Fixing missing ‘Anaconda Prompt’ start menu shortcut on windows 10

July 1st, 2019 | Categories: python | Tags:

I am a huge user of Anaconda Python and the way I usually get access to the Anaconda Prompt is to start typing ‘Anaconda’ in the Windows search box and click on the link as soon as it pops up. Easy and convenient. Earlier today, however, the Windows 10 menu shortcuts for the Anaconda command line vanished from my machine!

I’m not sure exactly what triggered this but I was heavily messing around with various environments, including the base one, and also installed Visual Studio 2019 Community Edition with all the Python extensions before I noticed that the menu shortcuts had gone missing. No idea what the root cause was.

Fortunately, getting my Anaconda Prompt back was very straightforward:

  • launch Anaconda Navigator
  • Click on Environments
  • Selected base (root)
  • Choose Not installed  from the drop down list
  • Type for console_ in the search box
  • Check the console_shortcut package
  • Click Apply and follow the instructions to install the package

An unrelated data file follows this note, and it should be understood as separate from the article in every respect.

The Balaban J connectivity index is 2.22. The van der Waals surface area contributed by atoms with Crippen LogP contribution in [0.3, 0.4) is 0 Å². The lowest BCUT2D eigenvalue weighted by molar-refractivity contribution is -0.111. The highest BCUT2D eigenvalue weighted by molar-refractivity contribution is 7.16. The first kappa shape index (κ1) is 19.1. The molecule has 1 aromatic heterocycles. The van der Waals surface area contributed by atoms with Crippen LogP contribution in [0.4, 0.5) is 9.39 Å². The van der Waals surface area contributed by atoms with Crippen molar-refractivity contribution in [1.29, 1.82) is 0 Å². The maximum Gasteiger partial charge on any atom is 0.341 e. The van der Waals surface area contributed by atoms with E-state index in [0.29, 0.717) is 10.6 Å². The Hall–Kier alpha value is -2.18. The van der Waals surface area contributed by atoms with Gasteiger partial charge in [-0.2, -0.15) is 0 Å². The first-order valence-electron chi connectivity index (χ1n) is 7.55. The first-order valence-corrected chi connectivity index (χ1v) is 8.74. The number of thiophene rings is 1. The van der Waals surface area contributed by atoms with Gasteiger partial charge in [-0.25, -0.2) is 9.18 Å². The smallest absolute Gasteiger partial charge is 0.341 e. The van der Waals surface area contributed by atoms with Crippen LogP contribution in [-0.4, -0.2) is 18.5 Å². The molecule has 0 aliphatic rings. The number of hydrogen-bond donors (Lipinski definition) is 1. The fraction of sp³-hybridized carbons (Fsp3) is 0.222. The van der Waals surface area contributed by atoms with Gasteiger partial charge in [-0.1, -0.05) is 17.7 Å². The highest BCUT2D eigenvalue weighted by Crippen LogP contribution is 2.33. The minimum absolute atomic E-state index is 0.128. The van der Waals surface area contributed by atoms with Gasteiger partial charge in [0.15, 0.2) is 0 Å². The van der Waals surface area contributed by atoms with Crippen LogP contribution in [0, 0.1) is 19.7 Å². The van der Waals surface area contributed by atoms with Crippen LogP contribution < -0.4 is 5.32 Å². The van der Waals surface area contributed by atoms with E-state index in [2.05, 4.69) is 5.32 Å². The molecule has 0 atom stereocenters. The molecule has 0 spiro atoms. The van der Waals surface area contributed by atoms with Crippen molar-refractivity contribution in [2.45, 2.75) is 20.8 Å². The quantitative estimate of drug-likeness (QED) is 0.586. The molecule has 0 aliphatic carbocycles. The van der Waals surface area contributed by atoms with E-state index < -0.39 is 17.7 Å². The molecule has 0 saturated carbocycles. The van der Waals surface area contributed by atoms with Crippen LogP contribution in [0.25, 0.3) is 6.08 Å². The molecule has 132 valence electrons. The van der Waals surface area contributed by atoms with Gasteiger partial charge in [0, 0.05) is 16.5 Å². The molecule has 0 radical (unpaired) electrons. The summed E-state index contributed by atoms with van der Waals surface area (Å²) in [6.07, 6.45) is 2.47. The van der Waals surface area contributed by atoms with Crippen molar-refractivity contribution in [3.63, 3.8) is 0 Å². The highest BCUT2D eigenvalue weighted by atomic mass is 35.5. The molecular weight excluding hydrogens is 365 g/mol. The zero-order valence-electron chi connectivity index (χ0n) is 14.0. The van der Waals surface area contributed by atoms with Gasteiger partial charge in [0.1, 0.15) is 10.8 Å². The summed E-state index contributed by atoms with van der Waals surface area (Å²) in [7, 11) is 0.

console_shortcut

  1. Bob Alvarez
    July 19th, 2019 at 10:06
    Reply | Quote | #1

    Hi Mike

    A while ago, a few years?, you wrote a post describing how the forced updates of windows 10 were causing some scientific software packages to behave erratically.
    I’m curious what your take is on Windows 10 now? Have you made peace with the forced updates? Have you evolved strategies to minimize their effects?

    Bob

  2. Bob Alvarez
    July 19th, 2019 at 10:13
    Reply | Quote | #2

    Some background: I use a windows 7 system but I am facing the January 2020 deadline for Microsoft to discontinue support. I dearly love my Win7 system and it is set up just the way I like it so I have a strong resistance to switching over. I’m considering Linux but windows 10 seems like it would be the path of least resistance to update to a supported system that is close to my current system.

  3. Mike Croucher
    August 23rd, 2019 at 04:25
    Reply | Quote | #3

    I have to say the the frequent updates have led me considering Windows 10 as a superb environment in which to do scientific computing. Things such as Visual studio code and The Windows Subsystem for Linux have changed everything for me. The situation regarding updates isn’t as bad as I once thought it might be.

    I do most of my technical computing in Windows 10 now, using Linux when I use HPC facilities.